What Is XTM?
- XML Topic Maps. A generic language for capturing and interchanging knowledge.
- A language for defining taxonomies and ontologies and applying them to resources on the Web.
- An open specification developed by TopicMaps.org and now being incorporated into the ISO/IEC Topic Map standard (ISO/IEC 13250).
Information and Knowledge Management
- Provides a generic, implementation-independent format for taxonomies and ontologies.
- Separates capture and maintenance of business models from applications and tools that reflect or implement those business models.
- Allows knowledge to be aggregated, interchanged, and re-used in many contexts.
- Enables use of inference engines and other AI technologies on captured knowledge.
- Enables layering of navigation and indexing information on top of existing information bases, such as business documents, databases, and, Web sites.
- Enables application-to-application interoperability for knowledge management.
Storage/Retrieval of Data
- Provides a generic definition of the metadata that storage and retrieval systems must support for a given set of information.
- Can be used to help users construct appropriate queries.
- Enables many navigation and retrieval views of databases.
How It Works:
Topic Maps provide for the specification of a standard, interchangeable hypertext navigation layer above diverse electronic information sources. Topic Maps enable the creation of virtual information maps for the Web, Intranets, or even print materials. Topic Maps were originally developed as a way to generalize and standardize the way that back-of-the-book indexes and thesauruses could be represented. This led to a simple but powerful set of structures capable of representing knowledge generally. From this beginning the focus of topic maps and their use shifted to the task of capturing and interchanging knowledge generally.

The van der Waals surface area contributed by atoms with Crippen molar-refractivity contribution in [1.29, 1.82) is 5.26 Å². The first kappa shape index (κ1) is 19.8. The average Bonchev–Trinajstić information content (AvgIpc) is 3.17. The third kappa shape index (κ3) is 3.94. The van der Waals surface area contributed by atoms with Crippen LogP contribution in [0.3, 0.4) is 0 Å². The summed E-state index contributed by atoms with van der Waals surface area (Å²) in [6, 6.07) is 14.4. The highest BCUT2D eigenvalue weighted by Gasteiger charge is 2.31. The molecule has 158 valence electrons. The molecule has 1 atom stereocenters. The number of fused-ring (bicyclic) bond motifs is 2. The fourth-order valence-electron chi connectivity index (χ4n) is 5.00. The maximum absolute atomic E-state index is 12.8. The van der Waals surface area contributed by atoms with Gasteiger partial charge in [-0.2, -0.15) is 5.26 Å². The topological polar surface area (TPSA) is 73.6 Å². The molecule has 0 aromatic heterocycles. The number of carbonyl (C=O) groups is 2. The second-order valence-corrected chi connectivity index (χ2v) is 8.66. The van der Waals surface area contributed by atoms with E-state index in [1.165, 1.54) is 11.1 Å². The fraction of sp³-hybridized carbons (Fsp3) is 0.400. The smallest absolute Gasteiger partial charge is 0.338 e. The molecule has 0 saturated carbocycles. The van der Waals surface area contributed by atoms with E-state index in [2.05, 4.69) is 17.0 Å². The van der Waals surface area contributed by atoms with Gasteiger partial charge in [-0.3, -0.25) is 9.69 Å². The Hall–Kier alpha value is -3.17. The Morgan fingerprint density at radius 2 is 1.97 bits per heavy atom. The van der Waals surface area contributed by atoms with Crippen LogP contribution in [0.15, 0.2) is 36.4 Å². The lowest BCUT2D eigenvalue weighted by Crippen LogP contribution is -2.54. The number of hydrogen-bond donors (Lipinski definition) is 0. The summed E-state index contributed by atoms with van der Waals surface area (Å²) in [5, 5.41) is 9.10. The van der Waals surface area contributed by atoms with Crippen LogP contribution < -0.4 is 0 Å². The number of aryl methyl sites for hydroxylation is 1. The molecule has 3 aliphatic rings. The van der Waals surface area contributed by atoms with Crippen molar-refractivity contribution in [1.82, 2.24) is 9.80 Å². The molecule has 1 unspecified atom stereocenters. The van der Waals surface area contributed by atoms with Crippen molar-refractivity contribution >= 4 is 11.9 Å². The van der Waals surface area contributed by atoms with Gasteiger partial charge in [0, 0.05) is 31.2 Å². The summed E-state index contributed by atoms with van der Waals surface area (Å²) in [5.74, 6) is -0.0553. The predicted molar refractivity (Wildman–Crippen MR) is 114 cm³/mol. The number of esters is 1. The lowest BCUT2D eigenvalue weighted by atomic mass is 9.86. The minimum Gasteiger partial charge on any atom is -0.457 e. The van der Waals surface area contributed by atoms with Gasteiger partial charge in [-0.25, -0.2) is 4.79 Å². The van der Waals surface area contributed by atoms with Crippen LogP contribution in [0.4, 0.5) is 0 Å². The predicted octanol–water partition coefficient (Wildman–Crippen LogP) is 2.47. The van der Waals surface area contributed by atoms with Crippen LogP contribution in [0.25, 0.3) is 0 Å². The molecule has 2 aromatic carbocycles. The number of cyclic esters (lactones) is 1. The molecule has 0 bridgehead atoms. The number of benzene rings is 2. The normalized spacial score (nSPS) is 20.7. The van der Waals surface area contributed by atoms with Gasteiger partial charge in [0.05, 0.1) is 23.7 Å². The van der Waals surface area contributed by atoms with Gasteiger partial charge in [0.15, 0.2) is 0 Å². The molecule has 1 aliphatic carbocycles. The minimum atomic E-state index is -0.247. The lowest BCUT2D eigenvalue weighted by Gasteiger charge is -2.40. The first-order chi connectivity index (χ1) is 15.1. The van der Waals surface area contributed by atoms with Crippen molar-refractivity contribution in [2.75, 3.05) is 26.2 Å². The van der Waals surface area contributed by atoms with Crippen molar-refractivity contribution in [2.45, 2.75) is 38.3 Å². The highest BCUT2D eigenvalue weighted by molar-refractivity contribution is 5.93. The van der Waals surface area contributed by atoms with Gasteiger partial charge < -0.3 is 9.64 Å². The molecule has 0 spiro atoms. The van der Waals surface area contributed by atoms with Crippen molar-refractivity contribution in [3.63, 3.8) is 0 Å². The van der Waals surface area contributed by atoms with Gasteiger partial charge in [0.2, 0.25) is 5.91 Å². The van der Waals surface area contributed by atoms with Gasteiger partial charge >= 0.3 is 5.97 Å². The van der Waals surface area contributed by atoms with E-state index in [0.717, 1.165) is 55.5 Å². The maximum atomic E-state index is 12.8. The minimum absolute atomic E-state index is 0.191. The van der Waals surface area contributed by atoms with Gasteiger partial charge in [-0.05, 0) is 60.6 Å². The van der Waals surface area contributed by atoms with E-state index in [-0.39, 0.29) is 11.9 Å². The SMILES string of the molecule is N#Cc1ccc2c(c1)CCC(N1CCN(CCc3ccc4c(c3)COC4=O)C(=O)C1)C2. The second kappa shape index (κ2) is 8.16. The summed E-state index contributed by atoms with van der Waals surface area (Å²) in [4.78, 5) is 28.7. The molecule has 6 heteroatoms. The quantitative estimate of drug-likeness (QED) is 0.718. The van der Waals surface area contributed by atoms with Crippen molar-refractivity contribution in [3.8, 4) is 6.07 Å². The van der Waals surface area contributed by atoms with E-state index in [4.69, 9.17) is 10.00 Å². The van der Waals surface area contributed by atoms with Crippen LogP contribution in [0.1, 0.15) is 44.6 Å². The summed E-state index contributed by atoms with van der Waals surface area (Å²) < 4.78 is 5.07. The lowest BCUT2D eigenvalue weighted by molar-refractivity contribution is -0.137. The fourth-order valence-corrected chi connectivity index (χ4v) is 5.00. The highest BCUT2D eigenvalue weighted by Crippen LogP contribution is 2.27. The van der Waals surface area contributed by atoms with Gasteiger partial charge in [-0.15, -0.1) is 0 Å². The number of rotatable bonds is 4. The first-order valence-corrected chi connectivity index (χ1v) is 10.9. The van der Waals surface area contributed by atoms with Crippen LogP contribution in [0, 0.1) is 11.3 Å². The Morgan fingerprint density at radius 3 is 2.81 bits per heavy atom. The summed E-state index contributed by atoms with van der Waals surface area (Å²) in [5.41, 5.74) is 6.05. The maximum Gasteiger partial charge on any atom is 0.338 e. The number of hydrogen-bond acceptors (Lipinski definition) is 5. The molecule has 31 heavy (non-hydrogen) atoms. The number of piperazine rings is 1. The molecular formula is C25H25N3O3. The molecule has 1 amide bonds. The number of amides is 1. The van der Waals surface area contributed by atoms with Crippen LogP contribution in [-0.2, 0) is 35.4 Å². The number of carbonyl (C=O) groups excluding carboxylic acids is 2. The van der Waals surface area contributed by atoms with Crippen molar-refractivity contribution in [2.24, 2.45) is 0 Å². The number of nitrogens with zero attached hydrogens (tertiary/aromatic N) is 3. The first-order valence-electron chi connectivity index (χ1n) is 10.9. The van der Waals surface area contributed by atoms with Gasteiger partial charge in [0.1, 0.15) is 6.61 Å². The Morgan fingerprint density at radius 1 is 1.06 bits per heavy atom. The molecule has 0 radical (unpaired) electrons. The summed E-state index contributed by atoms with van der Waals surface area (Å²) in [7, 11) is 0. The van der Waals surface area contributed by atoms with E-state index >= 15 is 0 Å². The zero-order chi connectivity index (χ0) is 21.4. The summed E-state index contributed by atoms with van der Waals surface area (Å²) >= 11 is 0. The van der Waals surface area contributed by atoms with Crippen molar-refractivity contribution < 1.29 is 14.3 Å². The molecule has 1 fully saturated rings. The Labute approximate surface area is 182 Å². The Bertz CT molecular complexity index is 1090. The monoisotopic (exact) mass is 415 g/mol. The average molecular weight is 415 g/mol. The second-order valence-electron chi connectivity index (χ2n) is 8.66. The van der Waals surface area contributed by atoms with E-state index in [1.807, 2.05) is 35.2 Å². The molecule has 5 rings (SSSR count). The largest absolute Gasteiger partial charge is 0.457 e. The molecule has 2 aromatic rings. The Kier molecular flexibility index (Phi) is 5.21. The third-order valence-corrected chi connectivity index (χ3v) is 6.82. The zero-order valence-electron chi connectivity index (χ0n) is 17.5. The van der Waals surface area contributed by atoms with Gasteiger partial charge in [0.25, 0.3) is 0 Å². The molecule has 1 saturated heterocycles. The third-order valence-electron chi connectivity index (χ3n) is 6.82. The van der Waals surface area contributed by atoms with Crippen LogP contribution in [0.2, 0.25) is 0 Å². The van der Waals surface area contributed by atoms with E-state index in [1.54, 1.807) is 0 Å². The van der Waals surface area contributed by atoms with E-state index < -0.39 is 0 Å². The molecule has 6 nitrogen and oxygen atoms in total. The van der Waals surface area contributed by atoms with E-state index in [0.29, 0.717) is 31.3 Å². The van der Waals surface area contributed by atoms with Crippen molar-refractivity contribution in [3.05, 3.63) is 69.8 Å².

Topic Maps describe what an information set is about by formally declaring topics, by establishing typed relationships among topics, and by linking the relevant parts of the information set to the appropriate topics. Since they can be in separate documents, and since they can work without changing the source information set, Topic Maps are superimposed views applied from "above" the information set. A topic map expresses someone's opinion about what the topics are, and which parts of an information set are relevant to which topics. There is no limit to the number of topic maps that can be created above the same information set.
Topic maps can be merged such that the topics and associations from one map are combined with the topics and associations of another map to create a new map that represents the union of the knowledge in both maps. This allows independently captured knowledge to be combined in meaningful ways.
There are currently two standard syntaxes for topic map interchange: the original HyTime-based syntax, defined in ISO/IEC 13250, and the XML /Xlink-based syntax, defined in the XTM specification. Both syntaxes reflect the same fundamental abstract topic map model. These two syntaxes are being formally unified by the ISO committee responsible for the ISO/IEC Topic Map standard.
Topic Maps and XTM are similar in many ways to the W3C Resource Definition Format (RDF). There has been and continues to be a great deal of work to understand the relationship of these two standards to each other. All of this work is being done more or less in the context of the W3C's semantic Web activity.